No. 6 oil (aka Bunker C) must be heated both to pump and to burn, to something like 200°F if I remember correctly. The storage tanks were heated, with additional heating just before the burner. The equipment to do that has only ever been installed on high capacity commercial, industrial and marine installations so far as I know. It is expensive and needs regular attention. Most of those jobs had full-time operating engineers.

    Wood pellets are even less fluid and harder to pump than No.6 oil, yet we have pellet stoves. Why can't we have a stove designed for high viscosity, high impurity liquid fuel like biomass pyrolysis oil, brown grease and coal-water slurry?
    Pay attention. Presumably your objective is to clean things up and have a low impact. That's wonderful, and I applaud that. But at least try to understand why some things may not be practical. Like burning the items you mention in a residential setting.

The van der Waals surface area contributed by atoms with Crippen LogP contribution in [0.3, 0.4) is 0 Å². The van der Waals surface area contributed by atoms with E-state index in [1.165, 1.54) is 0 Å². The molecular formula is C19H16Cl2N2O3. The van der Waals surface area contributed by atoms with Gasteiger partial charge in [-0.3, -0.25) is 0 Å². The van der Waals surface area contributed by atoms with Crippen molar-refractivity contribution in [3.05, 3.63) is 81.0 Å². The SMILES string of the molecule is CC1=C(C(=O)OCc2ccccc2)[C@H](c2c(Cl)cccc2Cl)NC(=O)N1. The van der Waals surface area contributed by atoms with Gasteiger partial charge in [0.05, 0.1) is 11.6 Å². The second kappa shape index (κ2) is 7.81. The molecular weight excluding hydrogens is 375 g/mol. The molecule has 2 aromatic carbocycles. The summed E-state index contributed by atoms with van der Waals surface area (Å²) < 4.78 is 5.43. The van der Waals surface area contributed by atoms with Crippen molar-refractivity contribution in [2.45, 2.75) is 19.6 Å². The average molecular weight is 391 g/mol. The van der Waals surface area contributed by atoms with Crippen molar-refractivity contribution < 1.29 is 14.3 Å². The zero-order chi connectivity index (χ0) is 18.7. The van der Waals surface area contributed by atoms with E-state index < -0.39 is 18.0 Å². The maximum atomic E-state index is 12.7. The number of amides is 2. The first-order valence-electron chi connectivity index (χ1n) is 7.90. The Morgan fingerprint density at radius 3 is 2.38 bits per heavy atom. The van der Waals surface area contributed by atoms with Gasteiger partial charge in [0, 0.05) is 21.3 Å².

Br. Jamie, osb
    Building superintendent/caretaker, 7200 sq. ft. historic house museum with dependencies in New England
    bburd
  • Steamhead
    Steamhead Member Posts: 15,424
    cowdog said:

    Steamhead said:

    First off, I doubt UL would approve such a thing. Their approval is required by Code for oil equipment.

    UL is for safety and health. I don't see anything unsafe from burning biomass pyrolysis oil.
    You don't, but they might. Here are some of the standards UL has and tests to:

    https://www.ul.com/services/oil-and-gas-certification-and-advisory-services
    All Steamed Up, Inc.
    Towson, MD, USA
    Steam, Vapor & Hot-Water Heating Specialists
    Oil & Gas Burner Service
    Consulting